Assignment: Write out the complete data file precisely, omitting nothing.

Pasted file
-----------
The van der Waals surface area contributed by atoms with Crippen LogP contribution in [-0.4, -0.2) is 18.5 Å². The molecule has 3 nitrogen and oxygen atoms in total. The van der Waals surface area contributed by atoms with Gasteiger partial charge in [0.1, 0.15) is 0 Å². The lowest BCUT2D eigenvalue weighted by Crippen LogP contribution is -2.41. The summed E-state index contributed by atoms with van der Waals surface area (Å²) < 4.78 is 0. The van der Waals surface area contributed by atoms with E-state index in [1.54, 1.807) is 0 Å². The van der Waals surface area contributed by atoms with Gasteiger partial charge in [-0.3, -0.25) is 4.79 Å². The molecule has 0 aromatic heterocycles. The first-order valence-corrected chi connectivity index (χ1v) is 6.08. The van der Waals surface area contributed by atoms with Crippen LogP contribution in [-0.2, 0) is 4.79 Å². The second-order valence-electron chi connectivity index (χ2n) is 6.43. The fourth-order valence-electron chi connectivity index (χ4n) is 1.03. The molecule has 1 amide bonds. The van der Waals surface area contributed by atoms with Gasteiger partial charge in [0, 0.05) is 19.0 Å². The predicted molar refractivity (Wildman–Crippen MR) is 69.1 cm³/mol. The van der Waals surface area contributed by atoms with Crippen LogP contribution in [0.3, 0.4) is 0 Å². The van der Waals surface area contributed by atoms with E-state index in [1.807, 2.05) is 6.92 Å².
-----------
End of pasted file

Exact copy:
The van der Waals surface area contributed by atoms with Crippen LogP contribution in [-0.4, -0.2) is 18.5 Å². The molecule has 3 nitrogen and oxygen atoms in total. The van der Waals surface area contributed by atoms with Gasteiger partial charge in [0.1, 0.15) is 0 Å². The lowest BCUT2D eigenvalue weighted by Crippen LogP contribution is -2.41. The summed E-state index contributed by atoms with van der Waals surface area (Å²) < 4.78 is 0. The van der Waals surface area contributed by atoms with E-state index in [1.54, 1.807) is 0 Å². The van der Waals surface area contributed by atoms with Gasteiger partial charge in [-0.3, -0.25) is 4.79 Å². The molecule has 0 aromatic heterocycles. The first-order valence-corrected chi connectivity index (χ1v) is 6.08. The van der Waals surface area contributed by atoms with Crippen LogP contribution in [-0.2, 0) is 4.79 Å². The second-order valence-electron chi connectivity index (χ2n) is 6.43. The fourth-order valence-electron chi connectivity index (χ4n) is 1.03. The molecule has 1 amide bonds. The van der Waals surface area contributed by atoms with Gasteiger partial charge in [0, 0.05) is 19.0 Å². The predicted molar refractivity (Wildman–Crippen MR) is 69.1 cm³/mol. The van der Waals surface area contributed by atoms with Crippen LogP contribution in [0.3, 0.4) is 0 Å². The van der Waals surface area contributed by atoms with E-state index in [1.807, 2.05) is 6.92 Å².